Sometimes while taking care of some overlooked farm chore, she found herself walking to the barn on a still starry night. She couldn't help feeling but more than a speck on the earth in comparison to the immensity of the sky above that was adorned by the expansive Milky Way and with a multiplicity of constellations.

The distance between her and the celestial bodies left her without a way to learn for herself, but perhaps her intelligent uncle would know the answer.

"Do you think people live on other planets?" she said, as she looked up at him.

Tuesday, April 18, 2017

Ten Things of Thankful - Some sunshine and respite

Some sunshine and respite brings a bit of joy! Hopefully you felt some joy and gratitude this past week, in spite of whatever else might be going on in your life or in the lives of your loved ones. I'll share some of mine with you as I write this post which I'll be linking to the Ten Things of Thankful blog hop managed by Josie Two Shoes. By clicking the link you will be able to read the posts others have shared on her site.

While we have had some teaser days of sunshine offering us a bit of hope that Spring, with less of the wet stuff, was on its way, it seemed to be a false hope. We had been following the weather reports for a couple of weeks to see if we might escape to the coast when the sun was shining there. Finally we saw a window of opportunity, even though the weather in our area didn't look as promising.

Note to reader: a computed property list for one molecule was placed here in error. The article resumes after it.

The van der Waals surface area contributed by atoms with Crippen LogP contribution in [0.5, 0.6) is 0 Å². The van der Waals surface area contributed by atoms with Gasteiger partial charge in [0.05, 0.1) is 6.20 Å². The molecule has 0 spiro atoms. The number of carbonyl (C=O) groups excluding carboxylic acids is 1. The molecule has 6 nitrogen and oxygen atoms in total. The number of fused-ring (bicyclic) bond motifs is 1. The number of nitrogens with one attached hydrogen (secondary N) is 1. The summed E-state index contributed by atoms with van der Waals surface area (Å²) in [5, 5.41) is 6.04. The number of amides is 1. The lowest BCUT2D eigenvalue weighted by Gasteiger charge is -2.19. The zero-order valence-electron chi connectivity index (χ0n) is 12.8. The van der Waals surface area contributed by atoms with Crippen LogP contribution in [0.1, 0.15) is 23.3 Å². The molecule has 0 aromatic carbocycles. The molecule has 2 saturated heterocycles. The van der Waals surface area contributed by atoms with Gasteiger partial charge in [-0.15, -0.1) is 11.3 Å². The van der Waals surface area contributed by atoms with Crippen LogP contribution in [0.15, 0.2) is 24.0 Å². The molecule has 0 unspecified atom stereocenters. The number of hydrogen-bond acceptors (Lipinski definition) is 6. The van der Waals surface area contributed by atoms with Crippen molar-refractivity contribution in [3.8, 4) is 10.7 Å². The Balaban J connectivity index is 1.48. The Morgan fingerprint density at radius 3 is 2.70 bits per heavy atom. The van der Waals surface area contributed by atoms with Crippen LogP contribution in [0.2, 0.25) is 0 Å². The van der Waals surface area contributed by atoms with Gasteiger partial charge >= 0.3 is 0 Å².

Dark clouds with heavy rain moving across the valley as we left for the coast.

Blue skies, calm ocean, little wind, only a light jacket needed
Our drive to the coast took a little longer than expected due to a long stream of traffic that had come to a complete stop. After waiting for 15 minutes or so, we decided to turn around and take a different route, which proved to be quite scenic. We hadn't driven our chosen detour route in years. We learned the next day that there had been a fatal accident early in the morning that we left and our intended route was closed for hours following the accident. I am so thankful that there is more than one route from our area leading to the coast.

Because recently we had heavy winds in this area as well as on the coast, there were many signs that the beach had been affected by the storm. There was a fully intact dead stingray on the beach. I had never seen a dead one on the beach. The mass of jellies that had been washed ashore by the high winds a week before had been washed back into the ocean by the time we arrived.

(Just a heads up, even though I took two cameras and captured lots of images, somehow when I downloaded my photos, I was missing some of the photos I'd taken. The only thing I can think of is that somehow I accidentally deleted some on one of the cameras. I'm definitely going to have to be very careful not to do that again!)

While eating in a restaurant Friday evening I saw whales spouting quite a ways out in the ocean. It is always fun to see evidence of whales even though they were so far out all I could see was the spouting. Earlier in the day we had seen sea lions sitting on a buoy, and seals playing in the ocean.